My wife and I are saving up for a bigger house, so I had to ease up on buying expensive avocado toast. (Because buying avocado toast is the only thing slowing us down from sizing up in one of the most expensive cities in the world during a historical moment where the wealthiest 1 percent of American households own 40 percent of the country’s wealth while a record number of people toil in poverty and debt Stanley from The Office eye roll.) Anyway, I get down with fancy toast sometimes when I’m eating out, and I wanted to offer a make-at-home alternative. Off the top, you must start with really good rustic bread—if you have some, you’re halfway there. If you don’t want to make it yourself, find the hardworking bakers in your area and show them some love. Next, you need a creamy spread. Pile on some farm-fresh toppings and good salt, and you are golden. The mustard—pine nut spread can be used on any number of sandwiches, but it plays off earthy mushrooms perfectly. Serve with a raw salad for a light meal.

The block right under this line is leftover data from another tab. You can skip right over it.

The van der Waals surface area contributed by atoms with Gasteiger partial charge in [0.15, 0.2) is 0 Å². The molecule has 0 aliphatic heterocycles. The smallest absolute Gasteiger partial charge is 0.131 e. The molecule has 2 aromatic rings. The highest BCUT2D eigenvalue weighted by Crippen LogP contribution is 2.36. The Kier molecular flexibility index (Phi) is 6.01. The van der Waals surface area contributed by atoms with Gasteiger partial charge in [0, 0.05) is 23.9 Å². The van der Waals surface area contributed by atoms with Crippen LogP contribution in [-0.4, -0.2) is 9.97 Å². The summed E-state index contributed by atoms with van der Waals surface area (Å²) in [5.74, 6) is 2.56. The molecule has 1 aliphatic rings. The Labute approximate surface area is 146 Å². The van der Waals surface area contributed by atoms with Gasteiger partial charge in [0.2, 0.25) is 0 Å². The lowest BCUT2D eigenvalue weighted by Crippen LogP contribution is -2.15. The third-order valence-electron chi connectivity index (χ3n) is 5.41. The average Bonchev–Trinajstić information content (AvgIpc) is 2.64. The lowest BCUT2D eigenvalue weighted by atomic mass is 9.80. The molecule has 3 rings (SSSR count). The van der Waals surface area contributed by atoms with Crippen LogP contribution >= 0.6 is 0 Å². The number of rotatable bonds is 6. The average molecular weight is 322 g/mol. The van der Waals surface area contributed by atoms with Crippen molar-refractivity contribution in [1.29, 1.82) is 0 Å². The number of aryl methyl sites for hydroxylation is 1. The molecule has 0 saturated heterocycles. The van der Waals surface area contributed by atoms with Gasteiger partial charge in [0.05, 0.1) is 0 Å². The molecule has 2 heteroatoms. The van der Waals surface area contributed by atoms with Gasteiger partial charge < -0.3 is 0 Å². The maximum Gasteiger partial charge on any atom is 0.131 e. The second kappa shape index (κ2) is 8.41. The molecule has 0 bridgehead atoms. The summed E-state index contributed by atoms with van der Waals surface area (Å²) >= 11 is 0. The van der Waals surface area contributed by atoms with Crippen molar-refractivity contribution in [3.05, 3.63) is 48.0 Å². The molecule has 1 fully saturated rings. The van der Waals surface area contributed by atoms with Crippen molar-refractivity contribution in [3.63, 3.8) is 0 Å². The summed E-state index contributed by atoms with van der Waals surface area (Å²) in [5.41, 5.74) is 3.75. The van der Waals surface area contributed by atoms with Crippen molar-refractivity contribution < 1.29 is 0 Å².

Mustard—Pine Nut Spread
• 3/4 cup pine nuts 1/4 cup extra-virgin olive oil
• 2 1/2 tablespoons whole-grain mustard
• 1 teaspoon dark agave nectar
• Fine sea salt and freshly ground white pepper
• 1 pound wild mushrooms, such as maitake, chestnut, or chanterelle
• 2 tablespoons extra-virgin olive oil, plus more for brushing the bread
• Kosher salt
• 1 cup finely chopped leek (about 1 medium)
• 1 tablespoon minced fresh thyme
• 4 thick slices sourdough or other rustic bread
• 1 tablespoon chopped fresh tarragon
• Flaky sea salt
• Freshly ground white pepper
Make the spread: In a small skillet, toast the pine nuts over medium-high heat, shaking the pan for even cooking, until they are starting to turn golden, about 3 minutes. Transfer the nuts to a mortar and pound into a fine paste with the pestle. Add the olive oil, mustard, agave, a pinch of salt, and a few turns of white pepper and stir well to combine. Set aside.
Make the toast: Brush the mushrooms clean, remove any tough stems and, depending on what type of mushrooms you are using, chop larger mushrooms to ensure all the pieces are fairly uniform in size.